By : Amal Al-Sibai | Saudi Gazette | 21 Jan 2014
While Europe was grappling through the “Dark Ages,” the Muslims were thriving and experiencing what was for them, “the Golden Ages.”
They made groundbreaking discoveries and inventions in areas of astronomy, mathematics, medicine, mechanics, and more; they greatly influenced the lives of people and served as a foundation for educating generations for years to come.
How many people are aware that the camera was first invented by a Muslim or that the very first clock was designed by a Muslim?
Source : Agencies | 20 Dec 2012
Researchers at Islamic Azad University made it to the production of a fresh-water-producing machine using solar energy; and a smart, unmanned, high-speed watercraft.
The machine absorbing atmosphere humidity in seaside cities and producing fresh water is one of Islamic Azad University researchers’ innovations, Mehr News Agency reported.
Source : Arab News | 06 Dec 2012
The European Patent Office (EPO) granted a patent to two Saudis for their invention of a nail ‘screw’ made of natural minerals, including date stones.
The screw is similar in its formation to the structure and composition of bones because it contains carbohydrates, protein, fiber, and minerals.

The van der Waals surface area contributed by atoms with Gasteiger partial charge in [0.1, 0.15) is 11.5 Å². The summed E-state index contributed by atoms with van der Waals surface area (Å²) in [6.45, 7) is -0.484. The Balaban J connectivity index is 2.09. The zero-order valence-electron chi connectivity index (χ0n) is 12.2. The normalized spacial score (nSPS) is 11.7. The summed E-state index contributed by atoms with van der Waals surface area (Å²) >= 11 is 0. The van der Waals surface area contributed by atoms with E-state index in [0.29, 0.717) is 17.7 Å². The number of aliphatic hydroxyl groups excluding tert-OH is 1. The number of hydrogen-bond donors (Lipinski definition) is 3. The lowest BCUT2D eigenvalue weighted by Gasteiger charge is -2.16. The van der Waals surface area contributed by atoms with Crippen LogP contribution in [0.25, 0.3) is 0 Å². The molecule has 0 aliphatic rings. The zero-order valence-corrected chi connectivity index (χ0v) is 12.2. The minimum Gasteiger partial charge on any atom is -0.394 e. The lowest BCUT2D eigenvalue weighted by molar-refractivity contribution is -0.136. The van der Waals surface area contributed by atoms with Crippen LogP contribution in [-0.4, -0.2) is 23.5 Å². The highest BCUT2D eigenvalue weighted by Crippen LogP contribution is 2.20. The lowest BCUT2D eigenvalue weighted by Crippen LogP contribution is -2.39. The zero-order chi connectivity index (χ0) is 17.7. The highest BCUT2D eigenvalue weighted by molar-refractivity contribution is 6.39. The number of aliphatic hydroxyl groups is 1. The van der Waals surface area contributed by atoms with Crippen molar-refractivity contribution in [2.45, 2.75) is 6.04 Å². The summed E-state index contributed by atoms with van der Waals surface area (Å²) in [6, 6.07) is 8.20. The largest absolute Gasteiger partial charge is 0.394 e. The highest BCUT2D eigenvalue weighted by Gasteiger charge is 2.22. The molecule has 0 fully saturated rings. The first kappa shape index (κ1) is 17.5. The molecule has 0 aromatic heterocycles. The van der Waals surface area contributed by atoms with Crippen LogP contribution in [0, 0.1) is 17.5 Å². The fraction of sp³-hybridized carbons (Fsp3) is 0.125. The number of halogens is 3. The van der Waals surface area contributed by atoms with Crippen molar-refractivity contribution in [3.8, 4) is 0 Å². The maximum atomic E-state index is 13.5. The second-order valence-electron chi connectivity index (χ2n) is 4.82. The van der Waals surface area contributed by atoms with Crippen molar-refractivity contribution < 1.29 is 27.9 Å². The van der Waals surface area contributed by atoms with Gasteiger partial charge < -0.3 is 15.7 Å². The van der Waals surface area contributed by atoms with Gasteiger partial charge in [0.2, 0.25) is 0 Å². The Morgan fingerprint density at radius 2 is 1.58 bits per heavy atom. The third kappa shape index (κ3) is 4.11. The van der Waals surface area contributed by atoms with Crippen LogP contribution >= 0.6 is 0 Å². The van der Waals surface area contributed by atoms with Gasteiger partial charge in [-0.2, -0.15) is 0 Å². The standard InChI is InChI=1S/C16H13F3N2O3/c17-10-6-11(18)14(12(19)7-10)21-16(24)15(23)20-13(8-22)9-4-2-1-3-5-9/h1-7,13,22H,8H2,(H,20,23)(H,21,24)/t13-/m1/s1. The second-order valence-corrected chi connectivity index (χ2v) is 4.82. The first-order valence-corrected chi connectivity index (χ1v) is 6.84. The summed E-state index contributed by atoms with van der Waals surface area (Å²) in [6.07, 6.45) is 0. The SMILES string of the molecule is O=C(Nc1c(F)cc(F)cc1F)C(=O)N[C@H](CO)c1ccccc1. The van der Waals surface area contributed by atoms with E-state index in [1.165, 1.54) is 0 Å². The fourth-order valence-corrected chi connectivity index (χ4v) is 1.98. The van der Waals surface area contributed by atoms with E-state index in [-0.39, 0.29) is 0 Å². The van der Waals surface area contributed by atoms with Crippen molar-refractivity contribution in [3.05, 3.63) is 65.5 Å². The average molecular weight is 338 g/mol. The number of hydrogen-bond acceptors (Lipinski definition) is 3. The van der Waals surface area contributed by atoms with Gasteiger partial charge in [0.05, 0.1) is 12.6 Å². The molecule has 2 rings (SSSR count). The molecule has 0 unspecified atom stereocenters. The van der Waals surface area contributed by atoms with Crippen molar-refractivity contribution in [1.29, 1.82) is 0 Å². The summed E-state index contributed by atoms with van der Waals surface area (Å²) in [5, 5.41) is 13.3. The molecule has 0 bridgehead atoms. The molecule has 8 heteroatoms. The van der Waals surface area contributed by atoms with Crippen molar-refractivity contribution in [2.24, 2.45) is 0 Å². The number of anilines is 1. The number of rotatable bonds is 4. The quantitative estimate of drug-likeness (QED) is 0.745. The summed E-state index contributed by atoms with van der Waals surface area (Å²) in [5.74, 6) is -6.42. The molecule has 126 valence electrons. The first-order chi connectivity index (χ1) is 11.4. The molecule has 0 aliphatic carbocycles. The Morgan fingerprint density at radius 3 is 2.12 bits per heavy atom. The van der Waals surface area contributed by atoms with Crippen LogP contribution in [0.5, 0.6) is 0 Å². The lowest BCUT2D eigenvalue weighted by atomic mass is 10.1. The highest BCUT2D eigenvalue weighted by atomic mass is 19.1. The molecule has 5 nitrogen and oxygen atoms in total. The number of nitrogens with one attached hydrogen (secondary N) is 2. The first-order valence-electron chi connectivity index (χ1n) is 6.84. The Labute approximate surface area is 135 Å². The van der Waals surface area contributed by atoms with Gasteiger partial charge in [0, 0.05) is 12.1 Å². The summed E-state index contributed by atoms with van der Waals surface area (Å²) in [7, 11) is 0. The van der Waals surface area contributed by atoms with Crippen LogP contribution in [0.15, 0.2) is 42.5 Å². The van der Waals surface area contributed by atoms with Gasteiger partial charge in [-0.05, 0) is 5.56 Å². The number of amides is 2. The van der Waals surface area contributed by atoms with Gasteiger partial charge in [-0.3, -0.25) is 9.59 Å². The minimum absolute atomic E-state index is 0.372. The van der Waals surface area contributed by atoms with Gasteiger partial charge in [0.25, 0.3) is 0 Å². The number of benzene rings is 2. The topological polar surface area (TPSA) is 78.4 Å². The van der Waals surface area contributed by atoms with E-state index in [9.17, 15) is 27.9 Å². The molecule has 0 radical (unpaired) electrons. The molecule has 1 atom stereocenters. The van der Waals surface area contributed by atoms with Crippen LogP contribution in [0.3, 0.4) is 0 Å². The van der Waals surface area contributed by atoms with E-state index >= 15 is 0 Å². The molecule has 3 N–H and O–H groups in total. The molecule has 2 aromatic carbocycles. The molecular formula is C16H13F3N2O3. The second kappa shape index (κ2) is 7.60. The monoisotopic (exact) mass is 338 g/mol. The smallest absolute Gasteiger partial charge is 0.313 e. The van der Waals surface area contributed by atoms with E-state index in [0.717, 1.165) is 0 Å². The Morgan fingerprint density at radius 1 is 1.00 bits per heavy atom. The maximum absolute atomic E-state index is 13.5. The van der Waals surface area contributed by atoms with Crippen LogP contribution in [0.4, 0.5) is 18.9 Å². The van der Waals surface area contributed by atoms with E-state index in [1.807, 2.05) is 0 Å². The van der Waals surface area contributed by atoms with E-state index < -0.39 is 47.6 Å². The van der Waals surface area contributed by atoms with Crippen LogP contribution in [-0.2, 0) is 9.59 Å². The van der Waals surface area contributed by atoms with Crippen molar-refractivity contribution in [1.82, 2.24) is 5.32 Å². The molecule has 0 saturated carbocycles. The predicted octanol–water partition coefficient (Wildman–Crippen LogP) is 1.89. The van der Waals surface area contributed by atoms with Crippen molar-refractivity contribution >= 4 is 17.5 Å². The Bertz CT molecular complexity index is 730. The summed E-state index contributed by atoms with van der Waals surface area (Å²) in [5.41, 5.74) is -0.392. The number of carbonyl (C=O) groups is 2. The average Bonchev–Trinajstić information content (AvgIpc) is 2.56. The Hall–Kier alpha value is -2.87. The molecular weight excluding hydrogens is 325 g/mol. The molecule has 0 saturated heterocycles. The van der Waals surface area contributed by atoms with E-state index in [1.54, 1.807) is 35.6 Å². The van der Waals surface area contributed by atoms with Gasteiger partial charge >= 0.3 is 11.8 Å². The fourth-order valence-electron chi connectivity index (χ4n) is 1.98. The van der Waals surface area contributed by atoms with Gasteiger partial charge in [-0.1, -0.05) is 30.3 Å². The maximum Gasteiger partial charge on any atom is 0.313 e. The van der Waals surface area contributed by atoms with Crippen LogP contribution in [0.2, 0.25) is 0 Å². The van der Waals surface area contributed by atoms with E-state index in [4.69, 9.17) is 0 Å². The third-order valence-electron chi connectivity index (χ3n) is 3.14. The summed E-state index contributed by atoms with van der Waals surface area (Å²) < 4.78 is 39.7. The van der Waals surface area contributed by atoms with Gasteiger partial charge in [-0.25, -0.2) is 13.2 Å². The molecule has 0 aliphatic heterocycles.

By Robert Evans | Reuters | Geneva / 23 Sept 2011
Sub-atomic particles apparently traveling faster than light could force a major rethink of theories about how the cosmos works and even allow dreams of time travel and extra dimensions, scientists said on Friday.
Jeff Forshaw, a professor of particle physics at Britain’s Manchester University, said the results, if confirmed, would mean it would be possible in theory “to send information into the past.”
Source | Reuters
16 Mar 2011
Underground quartz deposits worldwide may be behind earthquakes, mountain building and other continental tectonics, a discovery that may aid in predicting tremblers, according to a study released on Wednesday.
The findings by Utah State University geophysicist Anthony Lowry and a colleague at the University of London, to be published Thursday in the journal Nature, may solve a riddle of the ages about the formation and location of earthquake faults, mountains, valleys and plains.
Source : Michel Cousinis | Arab News
JEDDAH | 05 Feb 2011
Nearly 2,000 archaeological sites have been discovered east of Jeddah by an Australian archaeologist. Bizarrely, professor David Kennedy, from the University of Western Australia, has never set foot in the Kingdom. He discovered the sites from the comfort of his office in Perth, Western Australia, using Google Earth on his computer.